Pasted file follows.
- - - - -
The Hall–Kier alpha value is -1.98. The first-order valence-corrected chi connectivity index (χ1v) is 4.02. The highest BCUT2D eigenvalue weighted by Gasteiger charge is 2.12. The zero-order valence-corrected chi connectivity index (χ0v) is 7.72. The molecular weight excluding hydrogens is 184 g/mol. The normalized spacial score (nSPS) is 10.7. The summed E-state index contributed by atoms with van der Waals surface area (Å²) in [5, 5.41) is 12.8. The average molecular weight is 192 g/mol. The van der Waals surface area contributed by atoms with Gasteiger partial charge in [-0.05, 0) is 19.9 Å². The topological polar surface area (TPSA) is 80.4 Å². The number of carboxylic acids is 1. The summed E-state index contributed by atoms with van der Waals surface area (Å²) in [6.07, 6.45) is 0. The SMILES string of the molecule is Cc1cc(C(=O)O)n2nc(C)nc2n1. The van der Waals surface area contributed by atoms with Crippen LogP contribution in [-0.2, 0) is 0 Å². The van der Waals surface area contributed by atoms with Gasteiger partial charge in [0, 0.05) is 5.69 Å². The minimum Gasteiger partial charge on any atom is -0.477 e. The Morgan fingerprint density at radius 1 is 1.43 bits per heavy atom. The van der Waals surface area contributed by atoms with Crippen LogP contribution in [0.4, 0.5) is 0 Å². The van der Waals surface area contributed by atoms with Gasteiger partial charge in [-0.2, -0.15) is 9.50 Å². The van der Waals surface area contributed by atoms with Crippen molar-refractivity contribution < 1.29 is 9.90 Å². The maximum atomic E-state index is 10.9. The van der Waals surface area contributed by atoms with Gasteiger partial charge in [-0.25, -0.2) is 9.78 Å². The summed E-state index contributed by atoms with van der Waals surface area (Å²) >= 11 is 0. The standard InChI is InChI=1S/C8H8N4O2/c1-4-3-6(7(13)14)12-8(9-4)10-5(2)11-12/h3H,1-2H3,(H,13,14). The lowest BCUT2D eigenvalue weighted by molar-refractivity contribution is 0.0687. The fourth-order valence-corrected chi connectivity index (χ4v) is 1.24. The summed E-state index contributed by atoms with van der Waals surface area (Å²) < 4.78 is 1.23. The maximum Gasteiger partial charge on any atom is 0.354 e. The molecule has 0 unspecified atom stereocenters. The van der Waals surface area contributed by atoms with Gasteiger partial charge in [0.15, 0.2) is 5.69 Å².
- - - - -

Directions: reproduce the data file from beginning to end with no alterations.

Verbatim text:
The Hall–Kier alpha value is -1.98. The first-order valence-corrected chi connectivity index (χ1v) is 4.02. The highest BCUT2D eigenvalue weighted by Gasteiger charge is 2.12. The zero-order valence-corrected chi connectivity index (χ0v) is 7.72. The molecular weight excluding hydrogens is 184 g/mol. The normalized spacial score (nSPS) is 10.7. The summed E-state index contributed by atoms with van der Waals surface area (Å²) in [5, 5.41) is 12.8. The average molecular weight is 192 g/mol. The van der Waals surface area contributed by atoms with Gasteiger partial charge in [-0.05, 0) is 19.9 Å². The topological polar surface area (TPSA) is 80.4 Å². The number of carboxylic acids is 1. The summed E-state index contributed by atoms with van der Waals surface area (Å²) in [6.07, 6.45) is 0. The SMILES string of the molecule is Cc1cc(C(=O)O)n2nc(C)nc2n1. The van der Waals surface area contributed by atoms with Crippen LogP contribution in [-0.2, 0) is 0 Å². The van der Waals surface area contributed by atoms with Gasteiger partial charge in [0, 0.05) is 5.69 Å². The minimum Gasteiger partial charge on any atom is -0.477 e. The Morgan fingerprint density at radius 1 is 1.43 bits per heavy atom. The van der Waals surface area contributed by atoms with Crippen LogP contribution in [0.4, 0.5) is 0 Å². The van der Waals surface area contributed by atoms with Gasteiger partial charge in [-0.2, -0.15) is 9.50 Å². The van der Waals surface area contributed by atoms with Crippen molar-refractivity contribution < 1.29 is 9.90 Å². The maximum atomic E-state index is 10.9. The van der Waals surface area contributed by atoms with Gasteiger partial charge in [-0.25, -0.2) is 9.78 Å². The summed E-state index contributed by atoms with van der Waals surface area (Å²) >= 11 is 0. The standard InChI is InChI=1S/C8H8N4O2/c1-4-3-6(7(13)14)12-8(9-4)10-5(2)11-12/h3H,1-2H3,(H,13,14). The lowest BCUT2D eigenvalue weighted by molar-refractivity contribution is 0.0687. The fourth-order valence-corrected chi connectivity index (χ4v) is 1.24. The summed E-state index contributed by atoms with van der Waals surface area (Å²) < 4.78 is 1.23. The maximum Gasteiger partial charge on any atom is 0.354 e. The molecule has 0 unspecified atom stereocenters. The van der Waals surface area contributed by atoms with Gasteiger partial charge in [0.15, 0.2) is 5.69 Å².